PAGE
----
One of the major tasks that the Fort Ord Reuse Authority must complete before it dissolves next summer is to create a plan for the conservation of habitats for endangered species within the 36-square-mile boundary of the former Fort Ord military base. A Habitat Conservation Plan is now in its draft phase and the public is invited to review it and provide feedback.
The draft analyzes the expected impacts of future development on wild habitats and prescribes proper management of eight threatened species. Among these species are the California red-legged frog, California tiger salamander, Monterey spineflower, and the Western snowy plover. With some Fort Ord lands expecting to be developed into housing, businesses, parks, and roadways in the coming years, the HCP is supposed to protect the oak woodlands, wetlands, dunes and grasslands where endangered species live and breed.
The HCP would have a 50-year lifespan, and within that time frame, any new development would have to adhere to guidelines restricting damage or destruction of habitats. The guidelines would also require mitigation measures such as landscaping with native plants and conducting prescribed burns as necessary for ecosystem health.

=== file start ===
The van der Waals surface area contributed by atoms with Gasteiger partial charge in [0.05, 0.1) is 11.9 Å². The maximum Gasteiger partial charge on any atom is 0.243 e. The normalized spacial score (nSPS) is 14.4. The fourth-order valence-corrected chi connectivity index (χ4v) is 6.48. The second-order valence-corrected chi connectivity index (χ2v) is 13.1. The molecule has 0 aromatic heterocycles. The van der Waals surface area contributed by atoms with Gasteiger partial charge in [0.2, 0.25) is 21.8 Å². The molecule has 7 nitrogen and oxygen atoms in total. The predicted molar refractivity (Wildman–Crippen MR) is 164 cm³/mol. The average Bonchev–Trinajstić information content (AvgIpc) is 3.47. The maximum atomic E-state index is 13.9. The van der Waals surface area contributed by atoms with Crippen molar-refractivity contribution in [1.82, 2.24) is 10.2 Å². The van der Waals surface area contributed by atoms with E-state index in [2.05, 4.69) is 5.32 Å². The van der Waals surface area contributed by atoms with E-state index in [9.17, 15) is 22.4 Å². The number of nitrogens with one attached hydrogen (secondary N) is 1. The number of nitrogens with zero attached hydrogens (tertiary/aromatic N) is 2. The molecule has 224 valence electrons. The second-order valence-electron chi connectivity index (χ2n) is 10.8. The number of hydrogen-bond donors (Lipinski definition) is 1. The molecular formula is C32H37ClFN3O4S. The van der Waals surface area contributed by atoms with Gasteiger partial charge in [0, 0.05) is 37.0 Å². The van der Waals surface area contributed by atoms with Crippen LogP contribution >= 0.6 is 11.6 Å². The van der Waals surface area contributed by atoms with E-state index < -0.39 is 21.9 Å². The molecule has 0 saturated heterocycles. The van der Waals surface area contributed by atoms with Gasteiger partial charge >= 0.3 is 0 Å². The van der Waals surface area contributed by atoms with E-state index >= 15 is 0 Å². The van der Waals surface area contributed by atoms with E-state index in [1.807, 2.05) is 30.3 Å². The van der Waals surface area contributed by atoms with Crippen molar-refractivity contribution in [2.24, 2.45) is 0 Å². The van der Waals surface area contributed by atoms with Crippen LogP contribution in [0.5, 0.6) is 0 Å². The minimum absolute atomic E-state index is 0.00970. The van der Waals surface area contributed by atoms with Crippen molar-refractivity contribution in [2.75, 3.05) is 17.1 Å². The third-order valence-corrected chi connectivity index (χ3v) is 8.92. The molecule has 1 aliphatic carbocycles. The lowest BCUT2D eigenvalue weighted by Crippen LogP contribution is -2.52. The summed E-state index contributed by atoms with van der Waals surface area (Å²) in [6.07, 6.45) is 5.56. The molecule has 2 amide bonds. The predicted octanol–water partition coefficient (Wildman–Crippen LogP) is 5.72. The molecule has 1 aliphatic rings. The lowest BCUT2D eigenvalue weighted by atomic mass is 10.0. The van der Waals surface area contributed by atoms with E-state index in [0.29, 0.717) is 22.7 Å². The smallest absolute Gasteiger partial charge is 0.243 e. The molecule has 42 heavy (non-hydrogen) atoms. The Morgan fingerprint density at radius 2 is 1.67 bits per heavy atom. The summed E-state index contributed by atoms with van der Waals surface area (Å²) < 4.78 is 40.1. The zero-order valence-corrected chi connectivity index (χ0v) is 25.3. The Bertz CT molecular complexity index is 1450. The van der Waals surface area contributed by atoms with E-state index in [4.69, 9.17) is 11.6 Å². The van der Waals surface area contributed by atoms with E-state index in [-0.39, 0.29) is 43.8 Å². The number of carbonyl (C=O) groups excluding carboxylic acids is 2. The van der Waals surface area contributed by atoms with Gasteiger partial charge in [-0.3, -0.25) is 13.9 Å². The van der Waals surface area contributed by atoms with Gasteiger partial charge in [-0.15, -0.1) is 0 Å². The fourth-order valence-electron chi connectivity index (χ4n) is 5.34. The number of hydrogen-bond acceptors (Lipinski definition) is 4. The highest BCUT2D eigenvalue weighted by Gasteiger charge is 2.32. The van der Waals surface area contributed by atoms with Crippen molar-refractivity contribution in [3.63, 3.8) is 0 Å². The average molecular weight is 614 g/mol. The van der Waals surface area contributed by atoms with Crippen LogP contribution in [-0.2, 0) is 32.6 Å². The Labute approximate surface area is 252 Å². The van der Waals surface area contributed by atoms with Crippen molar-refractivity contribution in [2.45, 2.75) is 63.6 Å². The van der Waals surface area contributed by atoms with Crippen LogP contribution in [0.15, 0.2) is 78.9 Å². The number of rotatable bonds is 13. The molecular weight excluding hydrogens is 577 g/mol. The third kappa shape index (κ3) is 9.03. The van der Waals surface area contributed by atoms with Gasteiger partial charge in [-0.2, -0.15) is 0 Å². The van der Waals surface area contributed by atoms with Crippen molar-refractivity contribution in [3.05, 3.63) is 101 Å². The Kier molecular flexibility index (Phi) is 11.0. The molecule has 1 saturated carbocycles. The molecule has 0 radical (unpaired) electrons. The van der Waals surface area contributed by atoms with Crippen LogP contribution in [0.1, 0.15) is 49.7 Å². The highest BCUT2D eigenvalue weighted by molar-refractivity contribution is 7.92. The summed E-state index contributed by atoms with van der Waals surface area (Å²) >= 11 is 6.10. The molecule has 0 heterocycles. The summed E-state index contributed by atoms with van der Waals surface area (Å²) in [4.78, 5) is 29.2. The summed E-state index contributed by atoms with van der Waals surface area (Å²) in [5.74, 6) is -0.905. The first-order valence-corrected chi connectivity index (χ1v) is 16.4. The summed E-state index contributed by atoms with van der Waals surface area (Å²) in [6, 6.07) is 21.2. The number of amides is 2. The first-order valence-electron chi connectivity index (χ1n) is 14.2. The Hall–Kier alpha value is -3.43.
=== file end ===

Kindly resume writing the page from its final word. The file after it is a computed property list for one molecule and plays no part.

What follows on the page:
“It’s not good enough to say you’re going to put a fence around these habitats so no one can go there,” Michael Houlemard, the head of FORA says. “It’s not just about improving tourism, setting aside parkland, or developing businesses.” There’s a particular emphasis in the draft plan, Houlemard says, on the areas where wildlands and urban development meet and on corridors for the migration of creatures between protected habitats. “These listed species are critical to our local ecosystem,” he says.
Once the plan is completed and approved by the U.S. Fish and Wildlife Service and the California Department of Fish and Wildlife, a new habitat conservation agency will be set up by local government entities. The future agency already has a name: Fort Ord Regional Habitat Cooperative.
“We have multiple agencies involved,” Houlemard says. “We have an opportunity to demonstrate to others in California and the nation that we can all agree to carry out this type of protection.”
FORA is giving members of the public an opportunity to provide input on the HCP and make themselves heard over an issue that will affect the entire region. The draft plan is over 600 pages, but Houlemard suggests readers start with the executive summary at the beginning of the document, a more digestible 14 pages. The deadline to submit comments is Monday, Dec. 16.
Submit comments in writing by mail to Stephen P. Henry, Field Supervisor, Ventura Fish and Wildlife Office, U.S. Fish and Wildlife Service, 2493 Portola Road, Suite B, Ventura, CA 93003, or fax comments to 805-644-3958 or via email at firstname.lastname@example.org.